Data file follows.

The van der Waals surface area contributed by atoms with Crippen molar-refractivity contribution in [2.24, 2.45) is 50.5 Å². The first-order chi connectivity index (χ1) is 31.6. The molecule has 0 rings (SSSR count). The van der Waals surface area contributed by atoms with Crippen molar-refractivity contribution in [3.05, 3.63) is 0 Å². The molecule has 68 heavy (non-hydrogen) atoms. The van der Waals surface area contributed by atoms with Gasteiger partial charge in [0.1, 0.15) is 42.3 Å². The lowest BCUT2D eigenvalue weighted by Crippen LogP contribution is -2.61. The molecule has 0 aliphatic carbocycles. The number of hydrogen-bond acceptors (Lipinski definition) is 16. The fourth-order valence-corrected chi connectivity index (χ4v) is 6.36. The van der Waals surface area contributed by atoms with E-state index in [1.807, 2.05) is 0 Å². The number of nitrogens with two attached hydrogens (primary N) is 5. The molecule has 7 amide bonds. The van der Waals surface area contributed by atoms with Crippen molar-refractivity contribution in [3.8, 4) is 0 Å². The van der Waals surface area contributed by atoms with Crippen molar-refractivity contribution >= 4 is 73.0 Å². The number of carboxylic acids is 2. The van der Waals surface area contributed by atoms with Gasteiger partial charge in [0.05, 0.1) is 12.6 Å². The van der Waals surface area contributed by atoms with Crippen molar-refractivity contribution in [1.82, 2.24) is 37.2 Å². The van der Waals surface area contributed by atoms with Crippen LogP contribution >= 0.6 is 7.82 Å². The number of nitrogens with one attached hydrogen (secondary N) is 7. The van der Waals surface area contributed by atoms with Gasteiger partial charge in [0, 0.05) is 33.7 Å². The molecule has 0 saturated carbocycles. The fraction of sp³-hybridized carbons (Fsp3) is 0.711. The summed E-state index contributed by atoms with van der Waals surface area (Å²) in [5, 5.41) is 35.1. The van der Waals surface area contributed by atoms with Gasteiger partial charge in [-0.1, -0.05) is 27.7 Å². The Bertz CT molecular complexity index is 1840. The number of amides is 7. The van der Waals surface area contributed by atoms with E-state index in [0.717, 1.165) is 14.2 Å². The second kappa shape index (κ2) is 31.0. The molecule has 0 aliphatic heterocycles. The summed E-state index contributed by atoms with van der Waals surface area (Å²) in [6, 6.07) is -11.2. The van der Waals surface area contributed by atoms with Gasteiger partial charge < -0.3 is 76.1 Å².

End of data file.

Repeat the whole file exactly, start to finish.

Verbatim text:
The van der Waals surface area contributed by atoms with Crippen molar-refractivity contribution in [2.24, 2.45) is 50.5 Å². The first-order chi connectivity index (χ1) is 31.6. The molecule has 0 rings (SSSR count). The van der Waals surface area contributed by atoms with Crippen molar-refractivity contribution in [3.05, 3.63) is 0 Å². The molecule has 68 heavy (non-hydrogen) atoms. The van der Waals surface area contributed by atoms with Gasteiger partial charge in [0.1, 0.15) is 42.3 Å². The lowest BCUT2D eigenvalue weighted by Crippen LogP contribution is -2.61. The molecule has 0 aliphatic carbocycles. The number of hydrogen-bond acceptors (Lipinski definition) is 16. The fourth-order valence-corrected chi connectivity index (χ4v) is 6.36. The van der Waals surface area contributed by atoms with E-state index in [1.807, 2.05) is 0 Å². The number of nitrogens with two attached hydrogens (primary N) is 5. The molecule has 7 amide bonds. The van der Waals surface area contributed by atoms with Crippen molar-refractivity contribution in [3.8, 4) is 0 Å². The van der Waals surface area contributed by atoms with Crippen molar-refractivity contribution >= 4 is 73.0 Å². The number of carboxylic acids is 2. The van der Waals surface area contributed by atoms with Gasteiger partial charge in [0.05, 0.1) is 12.6 Å². The van der Waals surface area contributed by atoms with Crippen molar-refractivity contribution in [1.82, 2.24) is 37.2 Å². The van der Waals surface area contributed by atoms with Crippen LogP contribution >= 0.6 is 7.82 Å². The number of nitrogens with one attached hydrogen (secondary N) is 7. The van der Waals surface area contributed by atoms with Gasteiger partial charge in [0, 0.05) is 33.7 Å². The molecule has 0 saturated carbocycles. The fraction of sp³-hybridized carbons (Fsp3) is 0.711. The summed E-state index contributed by atoms with van der Waals surface area (Å²) in [5, 5.41) is 35.1. The van der Waals surface area contributed by atoms with Gasteiger partial charge in [-0.1, -0.05) is 27.7 Å². The Bertz CT molecular complexity index is 1840. The number of amides is 7. The van der Waals surface area contributed by atoms with E-state index in [0.717, 1.165) is 14.2 Å². The second kappa shape index (κ2) is 31.0. The molecule has 0 aliphatic heterocycles. The summed E-state index contributed by atoms with van der Waals surface area (Å²) in [6, 6.07) is -11.2. The van der Waals surface area contributed by atoms with Gasteiger partial charge < -0.3 is 76.1 Å².